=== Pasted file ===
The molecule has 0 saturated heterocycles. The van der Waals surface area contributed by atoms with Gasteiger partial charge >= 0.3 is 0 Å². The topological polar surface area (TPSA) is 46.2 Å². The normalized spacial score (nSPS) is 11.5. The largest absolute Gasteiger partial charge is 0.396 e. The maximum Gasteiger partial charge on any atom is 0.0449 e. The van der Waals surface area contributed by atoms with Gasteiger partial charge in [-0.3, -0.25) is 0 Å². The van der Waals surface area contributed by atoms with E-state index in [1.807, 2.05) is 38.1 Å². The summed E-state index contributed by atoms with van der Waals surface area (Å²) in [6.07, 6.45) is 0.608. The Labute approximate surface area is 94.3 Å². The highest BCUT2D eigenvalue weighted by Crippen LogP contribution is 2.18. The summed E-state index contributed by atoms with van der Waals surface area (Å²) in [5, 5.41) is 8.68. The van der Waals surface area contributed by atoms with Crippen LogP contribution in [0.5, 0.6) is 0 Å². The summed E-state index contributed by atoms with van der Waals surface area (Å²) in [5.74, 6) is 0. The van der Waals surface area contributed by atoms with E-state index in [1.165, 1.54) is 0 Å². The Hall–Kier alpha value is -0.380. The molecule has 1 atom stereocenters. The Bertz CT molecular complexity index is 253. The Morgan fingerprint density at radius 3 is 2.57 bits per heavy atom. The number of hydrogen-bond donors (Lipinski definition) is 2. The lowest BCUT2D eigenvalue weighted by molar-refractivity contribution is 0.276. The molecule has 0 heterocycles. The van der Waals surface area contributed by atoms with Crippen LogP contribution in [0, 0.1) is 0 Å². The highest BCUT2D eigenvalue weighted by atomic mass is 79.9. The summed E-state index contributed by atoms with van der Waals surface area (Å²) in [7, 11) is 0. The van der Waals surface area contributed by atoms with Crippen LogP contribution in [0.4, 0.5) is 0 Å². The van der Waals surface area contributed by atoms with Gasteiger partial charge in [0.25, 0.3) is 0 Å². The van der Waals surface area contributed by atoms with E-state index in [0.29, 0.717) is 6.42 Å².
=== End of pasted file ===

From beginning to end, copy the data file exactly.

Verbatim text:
The molecule has 0 saturated heterocycles. The van der Waals surface area contributed by atoms with Gasteiger partial charge >= 0.3 is 0 Å². The topological polar surface area (TPSA) is 46.2 Å². The normalized spacial score (nSPS) is 11.5. The largest absolute Gasteiger partial charge is 0.396 e. The maximum Gasteiger partial charge on any atom is 0.0449 e. The van der Waals surface area contributed by atoms with Gasteiger partial charge in [-0.3, -0.25) is 0 Å². The van der Waals surface area contributed by atoms with E-state index in [1.807, 2.05) is 38.1 Å². The summed E-state index contributed by atoms with van der Waals surface area (Å²) in [6.07, 6.45) is 0.608. The Labute approximate surface area is 94.3 Å². The highest BCUT2D eigenvalue weighted by Crippen LogP contribution is 2.18. The summed E-state index contributed by atoms with van der Waals surface area (Å²) in [5, 5.41) is 8.68. The van der Waals surface area contributed by atoms with Crippen LogP contribution in [0.5, 0.6) is 0 Å². The summed E-state index contributed by atoms with van der Waals surface area (Å²) in [5.74, 6) is 0. The van der Waals surface area contributed by atoms with E-state index in [1.165, 1.54) is 0 Å². The Hall–Kier alpha value is -0.380. The molecule has 1 atom stereocenters. The Bertz CT molecular complexity index is 253. The Morgan fingerprint density at radius 3 is 2.57 bits per heavy atom. The number of hydrogen-bond donors (Lipinski definition) is 2. The lowest BCUT2D eigenvalue weighted by molar-refractivity contribution is 0.276. The molecule has 0 heterocycles. The van der Waals surface area contributed by atoms with Crippen LogP contribution in [0, 0.1) is 0 Å². The highest BCUT2D eigenvalue weighted by atomic mass is 79.9. The summed E-state index contributed by atoms with van der Waals surface area (Å²) in [7, 11) is 0. The van der Waals surface area contributed by atoms with Crippen LogP contribution in [0.4, 0.5) is 0 Å². The van der Waals surface area contributed by atoms with Gasteiger partial charge in [0.25, 0.3) is 0 Å². The van der Waals surface area contributed by atoms with E-state index in [0.29, 0.717) is 6.42 Å².